What constitutes a good poetry of protest?
Protest poetry, or more aptly, poetry of protest has a philosophical commitment to translate numinous energies manifested in acts of intense personal perception to social area of experience. It is a record of the dialectic of struggle signified by its cultural context–an alternative vantage point that is against the flow of the mainstream. It must, however, be situated to show that people operate in a certain space and under certain identifiable human conditions, e.i. problems of oppression and injustice, contradictions and conflicts, power relations, men as pitted against each other, or as dominant and dominated by others, exclusivity and the sense of otherness.
As Kenneth Burke suggests, a poem of protest could provide, new insights by a ‘violation of proprieties.’ although its structure is not limited to this. The relationship between the dominant and dominated is so conflictual, the discourse could range from persuasive to totally hysterical. Examples could be: irony utilized as a way of creating exclusionary communities; punctuations of historical personages, prominent or not, to hint the resonance of tension and complexity; jejemon-esque composition as an appropriative act towards the homogeneous language-English being representational of the privileged.Of course this is a matter of discursive strategies technique, or appropriation in general through the use of unfamiliar imagery, allusions, rhythms and structure that is so dissimilar from that of the origin.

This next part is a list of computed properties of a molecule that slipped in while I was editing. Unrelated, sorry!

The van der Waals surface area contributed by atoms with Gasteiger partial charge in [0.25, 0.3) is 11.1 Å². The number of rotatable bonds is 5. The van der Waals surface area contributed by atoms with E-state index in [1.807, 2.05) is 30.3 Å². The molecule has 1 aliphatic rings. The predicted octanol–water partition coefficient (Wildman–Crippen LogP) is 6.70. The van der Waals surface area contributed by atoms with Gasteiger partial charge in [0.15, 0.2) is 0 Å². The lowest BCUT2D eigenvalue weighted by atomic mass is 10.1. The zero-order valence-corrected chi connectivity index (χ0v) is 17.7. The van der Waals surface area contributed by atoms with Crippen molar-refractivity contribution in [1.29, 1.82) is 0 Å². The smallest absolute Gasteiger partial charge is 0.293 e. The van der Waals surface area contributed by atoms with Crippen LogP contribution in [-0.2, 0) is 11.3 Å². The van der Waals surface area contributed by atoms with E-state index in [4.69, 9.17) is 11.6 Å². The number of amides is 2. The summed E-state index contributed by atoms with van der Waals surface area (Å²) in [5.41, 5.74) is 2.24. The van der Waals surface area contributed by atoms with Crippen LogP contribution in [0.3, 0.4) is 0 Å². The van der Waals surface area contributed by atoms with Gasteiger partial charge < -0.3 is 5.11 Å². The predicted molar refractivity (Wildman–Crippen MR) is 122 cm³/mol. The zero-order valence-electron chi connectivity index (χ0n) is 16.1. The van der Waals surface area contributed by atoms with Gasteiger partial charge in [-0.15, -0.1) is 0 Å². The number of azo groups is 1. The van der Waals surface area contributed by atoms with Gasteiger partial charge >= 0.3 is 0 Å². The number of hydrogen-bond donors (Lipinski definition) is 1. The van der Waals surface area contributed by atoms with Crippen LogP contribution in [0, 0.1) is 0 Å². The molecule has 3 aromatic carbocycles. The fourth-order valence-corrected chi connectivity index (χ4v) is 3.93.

More than an aesthetic creation, poetry becomes more significant when it is communicated to represent and illuminate concrete issues of living. On the final note, if one begs to question what constitutes a good poetry of protest? As long as the text, if heard, could spark new areas of critical inquiry with the notion of making a deal to do something to wrestle ethical ideals by the social forces represented, this mode of protest is said successful in its goal.
Ysh Cabana © Copyright 2010 All Rights Reserved